Denbigh ( /ˈdɛnbi/; Welsh: Dinbych) is a market town and community in Denbighshire, Wales. Before 1888, it was the county town of Denbighshire. Denbigh lies 8 miles to the north west of Ruthin and to the south of St Asaph. It is about 13 miles (20 km) from the seaside resort of Rhyl. The town grew around the glove-making industry. Its population at the 2001 Census was 8,783.
The first borough charter was granted to Denbigh in 1290, when the town was still contained within the old town walls. It was the centre of the Marcher Lordship of Denbigh. The town was involved in the revolt of Madog ap Llywelyn in 1294-95; the castle was captured in the autumn, and on 11 November 1294 a relieving force was defeated by the Welsh rebels. The town was recaptured by Edward I in December. Denbigh was also burnt in 1400 during the revolt of Owain Glyndŵr.
During the Wars of the Roses, the town was largely destroyed, subsequently moving from the hilltop to the area of the present town market. In 1643, Denbigh became a refuge for a Royalist garrison during the English Civil War. Surrendering in 1646, the castle and town walls eventually fell into ruin.
Notable buildings in Denbigh include Denbigh Castle, the town walls begun in 1282 including the Burgess Gate and Leicester's Church. This is an unfinished church begun in 1579 by Robert Dudley, 1st Earl of Leicester, who was also Baron of Denbigh. It was planned as a cathedral with the title of city to be transferred from neighbouring St. Asaph. The project ran out of money and the grounds now lie derelict.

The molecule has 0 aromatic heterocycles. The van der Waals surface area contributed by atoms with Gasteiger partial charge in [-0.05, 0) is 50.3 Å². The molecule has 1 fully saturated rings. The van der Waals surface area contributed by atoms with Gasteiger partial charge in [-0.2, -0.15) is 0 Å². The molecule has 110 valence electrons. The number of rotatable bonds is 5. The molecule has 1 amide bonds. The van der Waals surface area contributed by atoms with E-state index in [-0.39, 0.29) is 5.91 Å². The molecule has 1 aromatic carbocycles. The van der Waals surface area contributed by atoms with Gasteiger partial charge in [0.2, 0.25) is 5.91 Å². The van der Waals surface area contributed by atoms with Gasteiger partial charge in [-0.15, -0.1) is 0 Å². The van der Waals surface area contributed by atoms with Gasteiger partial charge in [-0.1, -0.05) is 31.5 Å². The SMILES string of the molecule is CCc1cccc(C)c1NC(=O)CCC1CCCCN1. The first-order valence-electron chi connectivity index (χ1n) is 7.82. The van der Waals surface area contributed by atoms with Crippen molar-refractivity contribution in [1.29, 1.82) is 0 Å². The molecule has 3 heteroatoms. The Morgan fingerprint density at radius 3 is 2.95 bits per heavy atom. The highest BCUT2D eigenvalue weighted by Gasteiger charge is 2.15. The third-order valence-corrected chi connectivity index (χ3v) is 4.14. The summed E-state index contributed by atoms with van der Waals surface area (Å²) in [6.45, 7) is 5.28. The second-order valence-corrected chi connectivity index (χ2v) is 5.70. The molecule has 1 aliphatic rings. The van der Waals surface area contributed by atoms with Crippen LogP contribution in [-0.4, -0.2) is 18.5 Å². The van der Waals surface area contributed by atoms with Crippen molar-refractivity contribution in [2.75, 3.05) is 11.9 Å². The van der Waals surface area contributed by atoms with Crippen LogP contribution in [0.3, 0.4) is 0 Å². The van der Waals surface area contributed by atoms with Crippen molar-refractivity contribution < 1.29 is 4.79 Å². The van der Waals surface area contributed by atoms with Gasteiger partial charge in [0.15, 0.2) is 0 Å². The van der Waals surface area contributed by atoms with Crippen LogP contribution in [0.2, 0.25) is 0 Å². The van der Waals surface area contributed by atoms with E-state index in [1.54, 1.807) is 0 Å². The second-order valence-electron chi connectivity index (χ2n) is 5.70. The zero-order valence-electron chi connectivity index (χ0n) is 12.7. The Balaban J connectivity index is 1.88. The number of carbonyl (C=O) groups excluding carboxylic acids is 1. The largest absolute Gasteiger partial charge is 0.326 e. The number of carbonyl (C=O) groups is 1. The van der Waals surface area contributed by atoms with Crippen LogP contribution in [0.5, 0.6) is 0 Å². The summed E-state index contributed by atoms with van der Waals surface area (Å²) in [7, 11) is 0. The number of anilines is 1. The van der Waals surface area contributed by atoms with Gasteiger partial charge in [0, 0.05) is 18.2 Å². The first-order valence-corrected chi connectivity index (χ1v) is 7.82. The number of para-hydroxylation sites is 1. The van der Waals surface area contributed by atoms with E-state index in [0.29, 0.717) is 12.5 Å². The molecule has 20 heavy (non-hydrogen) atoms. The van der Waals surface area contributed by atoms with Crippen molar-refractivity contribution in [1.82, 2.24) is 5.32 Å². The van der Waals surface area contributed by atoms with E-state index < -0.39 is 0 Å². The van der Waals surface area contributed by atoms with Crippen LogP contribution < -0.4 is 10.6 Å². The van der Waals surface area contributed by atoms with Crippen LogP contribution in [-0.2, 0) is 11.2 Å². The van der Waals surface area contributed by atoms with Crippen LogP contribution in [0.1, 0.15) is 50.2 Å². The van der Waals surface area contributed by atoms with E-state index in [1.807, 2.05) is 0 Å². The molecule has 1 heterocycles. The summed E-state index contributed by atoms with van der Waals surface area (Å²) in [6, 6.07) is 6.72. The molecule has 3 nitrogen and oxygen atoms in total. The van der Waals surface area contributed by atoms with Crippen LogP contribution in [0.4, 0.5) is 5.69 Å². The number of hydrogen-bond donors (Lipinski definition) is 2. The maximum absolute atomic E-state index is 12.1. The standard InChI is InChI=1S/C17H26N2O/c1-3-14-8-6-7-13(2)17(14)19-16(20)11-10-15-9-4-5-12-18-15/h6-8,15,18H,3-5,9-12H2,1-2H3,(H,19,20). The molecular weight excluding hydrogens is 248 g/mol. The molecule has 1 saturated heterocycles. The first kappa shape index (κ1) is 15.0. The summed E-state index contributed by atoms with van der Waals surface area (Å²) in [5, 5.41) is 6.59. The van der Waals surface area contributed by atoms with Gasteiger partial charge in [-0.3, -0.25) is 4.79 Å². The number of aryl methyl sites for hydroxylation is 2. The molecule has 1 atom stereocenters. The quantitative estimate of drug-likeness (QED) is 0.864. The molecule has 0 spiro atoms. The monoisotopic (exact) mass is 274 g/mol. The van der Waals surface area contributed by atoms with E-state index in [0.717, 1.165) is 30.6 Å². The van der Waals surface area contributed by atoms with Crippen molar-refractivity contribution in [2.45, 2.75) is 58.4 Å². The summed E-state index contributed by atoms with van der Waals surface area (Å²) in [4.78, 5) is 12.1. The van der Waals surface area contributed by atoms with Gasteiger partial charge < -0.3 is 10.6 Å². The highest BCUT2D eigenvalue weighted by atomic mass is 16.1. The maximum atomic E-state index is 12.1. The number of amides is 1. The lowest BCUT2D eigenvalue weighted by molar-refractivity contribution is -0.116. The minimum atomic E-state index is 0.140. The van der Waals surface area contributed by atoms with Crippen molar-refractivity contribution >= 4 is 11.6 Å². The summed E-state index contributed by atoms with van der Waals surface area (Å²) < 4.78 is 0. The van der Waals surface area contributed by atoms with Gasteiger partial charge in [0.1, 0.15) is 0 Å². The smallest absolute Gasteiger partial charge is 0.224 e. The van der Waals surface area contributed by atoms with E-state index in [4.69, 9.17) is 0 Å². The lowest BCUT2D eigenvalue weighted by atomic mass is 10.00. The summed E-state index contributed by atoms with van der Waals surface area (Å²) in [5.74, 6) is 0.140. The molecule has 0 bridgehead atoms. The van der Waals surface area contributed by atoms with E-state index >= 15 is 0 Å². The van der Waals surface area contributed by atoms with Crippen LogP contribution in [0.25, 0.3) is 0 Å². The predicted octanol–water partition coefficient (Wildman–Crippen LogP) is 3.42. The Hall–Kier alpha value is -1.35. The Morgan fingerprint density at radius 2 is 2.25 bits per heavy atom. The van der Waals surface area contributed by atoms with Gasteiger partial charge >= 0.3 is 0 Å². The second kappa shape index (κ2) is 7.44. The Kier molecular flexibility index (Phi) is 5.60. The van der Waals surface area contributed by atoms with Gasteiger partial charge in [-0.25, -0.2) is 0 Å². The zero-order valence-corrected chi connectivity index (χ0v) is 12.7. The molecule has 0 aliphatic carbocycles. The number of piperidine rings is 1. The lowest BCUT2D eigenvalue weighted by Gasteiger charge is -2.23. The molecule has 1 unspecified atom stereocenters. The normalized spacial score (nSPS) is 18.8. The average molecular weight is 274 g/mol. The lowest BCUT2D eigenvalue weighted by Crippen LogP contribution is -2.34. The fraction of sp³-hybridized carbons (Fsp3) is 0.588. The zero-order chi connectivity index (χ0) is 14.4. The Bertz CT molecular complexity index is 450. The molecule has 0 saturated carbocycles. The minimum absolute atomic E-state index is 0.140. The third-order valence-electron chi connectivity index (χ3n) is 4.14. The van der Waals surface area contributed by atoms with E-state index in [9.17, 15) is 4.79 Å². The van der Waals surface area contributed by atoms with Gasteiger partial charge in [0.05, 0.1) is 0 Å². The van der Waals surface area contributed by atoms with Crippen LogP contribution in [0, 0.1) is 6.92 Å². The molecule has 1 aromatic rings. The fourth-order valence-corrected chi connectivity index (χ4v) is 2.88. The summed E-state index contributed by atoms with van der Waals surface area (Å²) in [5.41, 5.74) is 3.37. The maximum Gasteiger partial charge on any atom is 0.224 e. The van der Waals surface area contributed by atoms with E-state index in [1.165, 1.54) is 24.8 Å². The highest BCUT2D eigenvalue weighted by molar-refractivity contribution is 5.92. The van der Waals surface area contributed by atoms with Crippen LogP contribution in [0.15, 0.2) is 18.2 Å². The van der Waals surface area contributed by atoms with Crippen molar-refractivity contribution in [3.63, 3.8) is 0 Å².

Other attractions in the town include a library and museum. Denbigh Boxing Club is located on Middle Lane.
Denbigh was once served by a railway station on the former London and North Western Railway, later part of the LMS. The "Vale of Clwyd" line leading north to St. Asaph and Rhyl closed in 1955, leaving Denbigh on a lengthy branch running from Chester via Mold and Denbigh to Ruthin, which closed in 1962. A southern continuation beyond Ruthin linking up with the Great Western Railway at Corwen had closed in 1952. The platform of Denbigh station can still be seen beside the road leading to the Kwik Save store.
Denbigh hosted National Eisteddfods in 1882, 1939 and 2001.
At one time the majority of the population sought employment at the North Wales Hospital, which cared for people with psychiatric illnesses. The hospital closed in the late 1990s.
Denbigh Cricket Club is one of the oldest cricket clubs in Wales having been established in 1844. The club plays at the Ystrad Road ground and plays in the North Wales Cricket League. The 1st XI play in the Premier Division having won the Division 1 championship in 2010 with the 2nd XI in Division 3.
For over 50 years, a barrel rolling competition is held on Boxing Day in the town square.
Just outside Denbigh to the north west, adjoining Denbigh Golf Club and the Tarmac Quarry, is the historic and ancient deciduous woodland of Crêst. This woodland is endangered due to environmental pressure and competing land use in the area.
Read more about Denbigh: Notable People
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